Speaking to DW, women’s rights campaigner Khushi Kabir says that religion and male chauvinist mindsets are hindering development in Asia. People need to begin asking questions instead of becoming blind followers.
"Naripokkho" is an NGO in Bangladesh focusing on human rights. The organization's office in Dhaka doesn't have any air conditioning. Instead, the windows are wide open and the room buzzes with the sounds of the ceiling fan and the noise coming from the street below. Speaking to DW, activist Khushi Kabir, who is not part of Naripokkho, says that not using the air conditioner is the organization's way of being environment-friendly.
There is no doubt that the women in Naripokkho know how to fight for a cause and that their opinions have prevailed in many confrontations. Kabir, who is currently working in the embattled field of land right issues, is no exception.
She says there are two main, interconnected factors preventing development, particularly the development of women in Bangladesh and in many parts of Asia. The first is patriarchy, as an underlying worldview, and the second is the political system, which is shaped by patriarchy.
The effects of patriarchy
Patriarchy is an ideology that benefits men in almost every regard, according to Kabir, but it is not always easy to gauge its massive effect on society. The reason for that is that people usually don't know alternatives to the way they live. Patriarchy seems to be natural, which of course it isn't.
"I find that patriarchy penetrates into every single sphere of a person's life, and a man absorbs it as much as a woman does. She thinks that this is the way society is organized, this is the way society is supposed to be and that there is no option," Kabir says.
Another reason why patriarchy is so deeply entrenched in society is its direct link to religion. According to the activist, "All religions, and I am very clear in stating all religions, are patriarchal in nature -by the very way they are created and the way they are practiced. Religions, especially revealed religions, tend to take their holy books literally, which means there is not much room for adjustment. Discrimination of women, therefore, is the result of centuries-old beliefs, manifested in religious writings and performances which cannot be questioned."
Wahhabism as an alien doctrine
This is especially true for the Islamic doctrine of Wahhabism. This ultra-conservative movement of Islam originated in Saudi Arabia. Kabir explains that historically, Muslims in Bangladesh practiced Sunni Islam with a strong influence of Sufism. "Historically, Sufism is the antithesis of Wahhabism. Wahhabism was totally alien to our part of the world."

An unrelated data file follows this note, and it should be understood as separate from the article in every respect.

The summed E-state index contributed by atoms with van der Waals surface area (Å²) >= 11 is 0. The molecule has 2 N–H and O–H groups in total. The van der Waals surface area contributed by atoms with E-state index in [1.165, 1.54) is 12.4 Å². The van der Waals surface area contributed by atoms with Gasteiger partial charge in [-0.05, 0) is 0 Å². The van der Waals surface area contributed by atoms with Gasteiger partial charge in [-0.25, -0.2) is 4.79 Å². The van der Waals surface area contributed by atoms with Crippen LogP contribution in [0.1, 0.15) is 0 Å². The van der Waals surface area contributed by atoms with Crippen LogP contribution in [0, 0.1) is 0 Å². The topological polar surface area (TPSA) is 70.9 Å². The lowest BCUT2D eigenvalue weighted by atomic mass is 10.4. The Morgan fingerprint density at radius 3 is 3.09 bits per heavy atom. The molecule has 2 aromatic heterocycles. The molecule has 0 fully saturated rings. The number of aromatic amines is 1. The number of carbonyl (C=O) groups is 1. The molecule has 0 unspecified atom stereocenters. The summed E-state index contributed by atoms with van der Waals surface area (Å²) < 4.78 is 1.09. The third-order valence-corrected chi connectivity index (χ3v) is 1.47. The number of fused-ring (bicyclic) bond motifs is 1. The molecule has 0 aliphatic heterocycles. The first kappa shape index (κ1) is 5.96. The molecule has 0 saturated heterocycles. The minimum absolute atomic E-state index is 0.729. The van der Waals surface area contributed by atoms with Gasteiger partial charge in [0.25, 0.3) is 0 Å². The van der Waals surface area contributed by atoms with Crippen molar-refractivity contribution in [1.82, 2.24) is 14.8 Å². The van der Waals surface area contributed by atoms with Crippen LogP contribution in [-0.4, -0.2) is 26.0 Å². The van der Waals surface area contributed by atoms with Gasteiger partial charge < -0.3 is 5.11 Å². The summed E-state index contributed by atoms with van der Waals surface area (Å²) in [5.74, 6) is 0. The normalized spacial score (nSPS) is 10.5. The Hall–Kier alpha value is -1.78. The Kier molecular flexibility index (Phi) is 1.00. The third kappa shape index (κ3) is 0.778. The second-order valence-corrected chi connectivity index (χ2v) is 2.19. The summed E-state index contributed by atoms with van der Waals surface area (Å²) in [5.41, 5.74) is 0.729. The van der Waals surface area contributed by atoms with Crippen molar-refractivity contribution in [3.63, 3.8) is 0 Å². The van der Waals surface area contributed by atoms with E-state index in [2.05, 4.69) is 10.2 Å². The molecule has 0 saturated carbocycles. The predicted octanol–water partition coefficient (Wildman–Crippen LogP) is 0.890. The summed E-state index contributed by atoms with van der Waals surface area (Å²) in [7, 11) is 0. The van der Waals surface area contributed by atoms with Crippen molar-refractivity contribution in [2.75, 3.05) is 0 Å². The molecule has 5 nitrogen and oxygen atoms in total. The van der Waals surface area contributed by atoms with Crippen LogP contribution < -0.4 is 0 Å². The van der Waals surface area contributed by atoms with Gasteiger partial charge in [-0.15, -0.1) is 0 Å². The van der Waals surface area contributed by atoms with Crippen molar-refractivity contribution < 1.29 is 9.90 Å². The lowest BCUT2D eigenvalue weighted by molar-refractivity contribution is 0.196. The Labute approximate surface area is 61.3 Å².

But with all the petrodollars that Saudi-Arabia earned, Wahhabism became more and more influential in South and Southeast Asia. "Workers are going to Saudia-Arabia and they are not only sending money [back home], but hijabs and burqas. A mental change is happening," Kabir explains, adding that 15 years ago, only a few women wore the hijab, but now, it is a common feature on Bangladesh's streets.
For example, a lot of women nowadays say they feel safer wearing a hijab, but investigations show that the hijab does not prevent women from being harassed and even raped. It does not protect women because their bodies are not the reason why they are being sexually harassed. "It is a sick mentality that's being propagated and promoted. It is a mentality where women are sexual objects and it's not their dress or their age or whatever. It is that women are just to be used as sexual objects."
Kabir then addresses men, saying: "If I were you, I would feel most insulted because the hijab is a clear statement that men are not human beings, that they cannot control their lust. So, I would take it as an insult."
Furthermore, what really upsets Kabir is when the government dismisses Naripokkho's ideas as being too modern while condoning conservative viewpoints.
"When we start talking about equality and inheritance, it is too radical. When we say secularism is one of our founding principles and it's in our constitution, we are too radical. When we say you can't make Islam a state religion it's a contradiction to our constitution, we are too radical," Kabir says, arguing that most speeches by Islamic preachers are discriminatory to women, but the government does not take any steps to regulate them.
Read more: Why Bangladeshi politics is man's domain
Talking about religion
Kabir says most people are afraid to talk about religion "They say religion is very sensitive, you will be beaten up, you will be killed." But the only way to improve and to overcome the hurdles which prevent development is to start talking about religion and patriarchy.
"Those of us who want to work for change must start breaking that barrier that we have within ourselves and learn to be open."
It is also important to reach out to the youth because they are more flexible, the activist feels, and she is confident that it is possible to start a discussion and ask questions even in the most conservative rural areas. "I think it's important that people learn to find answers themselves. I'm not saying that everybody should not have a religion. It's up to the individual who decides whether they want or not. But there should not be blind followers," she concludes.
This interview was published following a research trip organized by the United Nations Association of Germany to Bangladesh.